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13.4 Topical corticosteroids

Mild corticosteroid

ChoiceDrug
1st choiceHydrocortisone 1% cream and ointment

Prescribing notes

  • Hydrocortisone 0.5% has a limited role but where required please prescribe the cream (hydrocortisone 0.5% ointment is very high cost (£44 for 15g – Feb 23)
  • Hydrocortisone 2.5% cream and 2.5% ointment are also very high cost. Furthermore, there is no benefit in increasing the strength of hydrocortisone from 1% to 2.5%: instead, patients should be moved up the steroid potency ladder, i.e. to a moderately potent steroid
  • Please refer to further topical corticosteroid prescribing notes below

Moderately potent corticosteroid

ChoiceDrug

 

 

 

1st choice

Betamethasone valerate 0.025% (Betnovate-RD®); cream and ointment

or

Clobetasone butyrate 0.05% (Eumovate®); cream and ointment*

Prescribe by brand name

*Do not prescribe the 15g OTC  pack due to high cost

or
Fluocinolone acetonide 0.00625% (Synalar 1 in 4 Dilution®); cream and ointment

Potent corticosteroid

ChoiceDrug

 

 

1st choice

Betametasone valerate 0.1% (Betnovate®); cream, ointment, scalp applications, lotion
or
Fluocinolone acetonide 0.025% (Synalar®); cream, gel and ointment
or

Mometasone furoate 0.1%; cream, ointment, scalp lotion

Very potent corticosteroid

ChoiceDrug
1st choice

Clobetasol propionate 0.05% (Dermovate®); cream, ointment, scalp application

Prescribe by brand name

Prescribing Notes

  • Topical corticosteroids provide symptomatic relief in atopic dermatitis (atopic eczema) and are safe in the short term. The potency should be matched to the disease severity and the affected site; weaker corticosteroids should be used on the face and flexures
  • Parents/carers need reassurance about the value of topical steroids used appropriately
  • Topical corticosteroids are not recommended in urticaria, rosacea, acne or when a primary infective disease is suspected (unless the infection is being treated)
  • In order to avoid confusion between clobetasol propionate 0.05% (Dermovate®) and clobetasone butyrate 0.05% (Eumovate®), these products should be prescribed by BRAND name
  • Topical corticosteroids should be used for a limited time until settled and/or reviewed after an agreed interval. Once a clinical response is seen, withdraw the corticosteroid gradually to avoid rebound
  • In order to minimize side-effects, it is important to apply once to twice daily to affected areas only. The weakest steroid that controls the disease effectively should be also chosen to reduce the risk of topical steroid withdrawal reactions, see MHRA Drug Safety Update September 2021. A step-up approach (less potent to more potent) or a step-down approach (more potent to less potent) may be involved. Reduce strength and frequency of topical corticosteroid application as the condition settles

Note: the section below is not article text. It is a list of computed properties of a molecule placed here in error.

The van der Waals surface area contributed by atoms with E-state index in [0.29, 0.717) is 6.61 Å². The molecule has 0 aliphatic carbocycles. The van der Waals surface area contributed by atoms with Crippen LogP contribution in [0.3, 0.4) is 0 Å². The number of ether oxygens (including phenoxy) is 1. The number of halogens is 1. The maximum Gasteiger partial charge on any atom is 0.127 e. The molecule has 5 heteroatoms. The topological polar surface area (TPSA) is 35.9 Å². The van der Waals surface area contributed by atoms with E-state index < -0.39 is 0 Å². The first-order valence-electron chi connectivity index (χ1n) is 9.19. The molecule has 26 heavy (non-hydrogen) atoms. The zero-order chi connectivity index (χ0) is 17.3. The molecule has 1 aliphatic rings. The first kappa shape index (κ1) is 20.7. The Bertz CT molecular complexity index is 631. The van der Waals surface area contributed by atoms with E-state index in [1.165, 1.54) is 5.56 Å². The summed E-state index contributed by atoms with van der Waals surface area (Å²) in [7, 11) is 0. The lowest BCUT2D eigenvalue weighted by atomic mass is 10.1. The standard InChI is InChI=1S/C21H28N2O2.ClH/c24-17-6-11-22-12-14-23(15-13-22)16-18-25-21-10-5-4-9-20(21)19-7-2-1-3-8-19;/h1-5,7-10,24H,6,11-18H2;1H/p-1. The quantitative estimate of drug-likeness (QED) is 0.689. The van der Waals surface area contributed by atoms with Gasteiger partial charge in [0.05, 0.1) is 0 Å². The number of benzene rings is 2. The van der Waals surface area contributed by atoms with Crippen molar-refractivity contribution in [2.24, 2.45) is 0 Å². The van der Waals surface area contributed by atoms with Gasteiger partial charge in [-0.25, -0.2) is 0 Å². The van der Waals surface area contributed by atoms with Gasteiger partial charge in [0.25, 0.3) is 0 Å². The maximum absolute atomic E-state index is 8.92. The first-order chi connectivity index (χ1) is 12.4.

• A general rule of thumb is that emollient use should exceed steroid use by 10:1 in terms of quantities used for most patients
  • Emollients and topical steroids should not be applied at the same time (a minimum interval of 20 minutes should be left if possible); patient preference will dictate whether emollient or topical corticosteroid is applied first
  • Gloves should be worn during, or hands washed after, application of large quantities of steroid preparations
  • The risk of systemic side-effects increases with prolonged use on thin, inflamed or raw skin surfaces, use in flexures, or use of more potent corticosteroids. Only mild corticosteroids should generally be used on the face
  • Patients prescribed very potent topical corticosteroids (clobetasol propionate 0.05%) should be reviewed regularly (at least monthly) and the preparation should not be prescribed on repeat prescription, except on specialist advice
  • Patients receiving long term treatment (several weeks) with a potent or very potent topical corticosteroid should be advised to carry a steroid emergency card

Choice of formulation

  • Water-miscible corticosteroid creams are suitable for moist areas, e.g. axillae or groin or for weeping lesions
  • Ointments are generally chosen for dry, lichenified or scaly lesions or where a more occlusive effect is required (occlusion increases both efficacy and side-effects)
  • Gels/lotions may be useful when minimal application to a large or hair-bearing area is required or for the treatment of exudative lesions
  • The inclusion of urea or salicylic acid increases the penetration of the corticosteroid

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